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Network Service Header (NSH) and Segment Routing Integration for Service Function Chaining (SFC)
draft-ietf-spring-nsh-sr-01

The information below is for an old version of the document.
Document Type This is an older version of an Internet-Draft whose latest revision is Active
Authors Jim Guichard , Haoyu Song , Jeff Tantsura , Joel M. Halpern , Wim Henderickx , Mohamed Boucadair , Syed Hassan
Last updated 2020-04-06 (Latest revision 2019-10-04)
Replaces draft-guichard-spring-nsh-sr
Stream Internet Engineering Task Force (IETF)
Formats
Expired & archived
Reviews
OPSDIR Last Call Review Incomplete, due 2022-06-30
Stream WG state WG Document
Document shepherd (None)
IESG IESG state Expired
Consensus boilerplate Unknown
Telechat date (None)
Responsible AD (None)
Send notices to (None)

This Internet-Draft is no longer active. A copy of the expired Internet-Draft is available in these formats:

Abstract

This document describes two application scenarios where Network Service Header (NSH) and Segment Routing (SR) techniques can be deployed together to support Service Function Chaining (SFC) in an efficient manner while maintaining separation of the service and transport planes as originally intended by the SFC architecture. In the first scenario, an NSH-based SFC is created using SR as the transport between Service Function Forwarders (SFFs). SR in this case is just one of many encapsulations that could be used to maintain the transport-independent nature of NSH-based service chains. In the second scenario, SR is used to represent each service hop of the NSH-based SFC as a segment within the segment-list. SR and NSH in this case are integrated. In both scenarios SR is responsible for steering packets between SFFs along a given Service Function Path (SFP) while NSH is responsible for maintaining the integrity of the service plane, the SFC instance context, and any associated metadata. These application scenarios demonstrate that NSH and SR can work jointly and complement each other leaving the network operator with the flexibility to use whichever transport technology makes sense in specific areas of their network infrastructure, and still maintain an end-to-end service plane using NSH.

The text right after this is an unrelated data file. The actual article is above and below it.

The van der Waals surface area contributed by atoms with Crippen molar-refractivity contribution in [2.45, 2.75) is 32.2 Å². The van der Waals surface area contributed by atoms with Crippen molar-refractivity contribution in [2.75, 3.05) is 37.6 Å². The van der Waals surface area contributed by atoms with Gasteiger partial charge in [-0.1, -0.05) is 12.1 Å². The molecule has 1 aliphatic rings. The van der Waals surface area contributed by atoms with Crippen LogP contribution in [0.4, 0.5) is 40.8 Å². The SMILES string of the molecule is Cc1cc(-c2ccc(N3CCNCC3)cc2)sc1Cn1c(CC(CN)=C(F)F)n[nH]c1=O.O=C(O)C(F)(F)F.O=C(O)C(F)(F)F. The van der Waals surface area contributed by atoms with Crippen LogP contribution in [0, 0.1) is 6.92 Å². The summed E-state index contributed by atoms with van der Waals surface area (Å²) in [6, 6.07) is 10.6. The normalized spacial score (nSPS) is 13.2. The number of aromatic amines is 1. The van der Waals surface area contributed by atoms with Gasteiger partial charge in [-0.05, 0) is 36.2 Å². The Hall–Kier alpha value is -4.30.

Authors

Jim Guichard
Haoyu Song
Jeff Tantsura
Joel M. Halpern
Wim Henderickx
Mohamed Boucadair
Syed Hassan

(Note: The e-mail addresses provided for the authors of this Internet-Draft may no longer be valid.)